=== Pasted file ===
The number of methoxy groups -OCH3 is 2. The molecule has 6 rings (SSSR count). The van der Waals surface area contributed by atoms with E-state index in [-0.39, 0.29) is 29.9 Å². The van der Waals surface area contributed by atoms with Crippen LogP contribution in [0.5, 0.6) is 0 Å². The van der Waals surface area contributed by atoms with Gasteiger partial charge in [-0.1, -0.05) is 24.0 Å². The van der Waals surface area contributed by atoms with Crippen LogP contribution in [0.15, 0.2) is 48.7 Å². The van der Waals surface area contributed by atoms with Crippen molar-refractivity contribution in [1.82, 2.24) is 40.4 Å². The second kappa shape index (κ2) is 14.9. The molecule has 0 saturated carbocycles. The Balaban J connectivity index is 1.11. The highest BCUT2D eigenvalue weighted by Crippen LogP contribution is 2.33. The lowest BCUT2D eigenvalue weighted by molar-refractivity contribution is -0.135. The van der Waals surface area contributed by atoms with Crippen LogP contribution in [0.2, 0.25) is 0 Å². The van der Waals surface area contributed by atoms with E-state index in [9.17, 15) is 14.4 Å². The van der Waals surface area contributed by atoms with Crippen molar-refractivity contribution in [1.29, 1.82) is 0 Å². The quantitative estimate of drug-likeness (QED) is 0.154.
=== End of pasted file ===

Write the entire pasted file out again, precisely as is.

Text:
The number of methoxy groups -OCH3 is 2. The molecule has 6 rings (SSSR count). The van der Waals surface area contributed by atoms with E-state index in [-0.39, 0.29) is 29.9 Å². The van der Waals surface area contributed by atoms with Crippen LogP contribution in [0.5, 0.6) is 0 Å². The van der Waals surface area contributed by atoms with Gasteiger partial charge in [-0.1, -0.05) is 24.0 Å². The van der Waals surface area contributed by atoms with Crippen LogP contribution in [0.15, 0.2) is 48.7 Å². The van der Waals surface area contributed by atoms with Crippen molar-refractivity contribution in [1.82, 2.24) is 40.4 Å². The second kappa shape index (κ2) is 14.9. The molecule has 0 saturated carbocycles. The Balaban J connectivity index is 1.11. The highest BCUT2D eigenvalue weighted by Crippen LogP contribution is 2.33. The lowest BCUT2D eigenvalue weighted by molar-refractivity contribution is -0.135. The van der Waals surface area contributed by atoms with Crippen LogP contribution in [0.2, 0.25) is 0 Å². The van der Waals surface area contributed by atoms with E-state index in [9.17, 15) is 14.4 Å². The van der Waals surface area contributed by atoms with Crippen molar-refractivity contribution in [1.29, 1.82) is 0 Å². The quantitative estimate of drug-likeness (QED) is 0.154.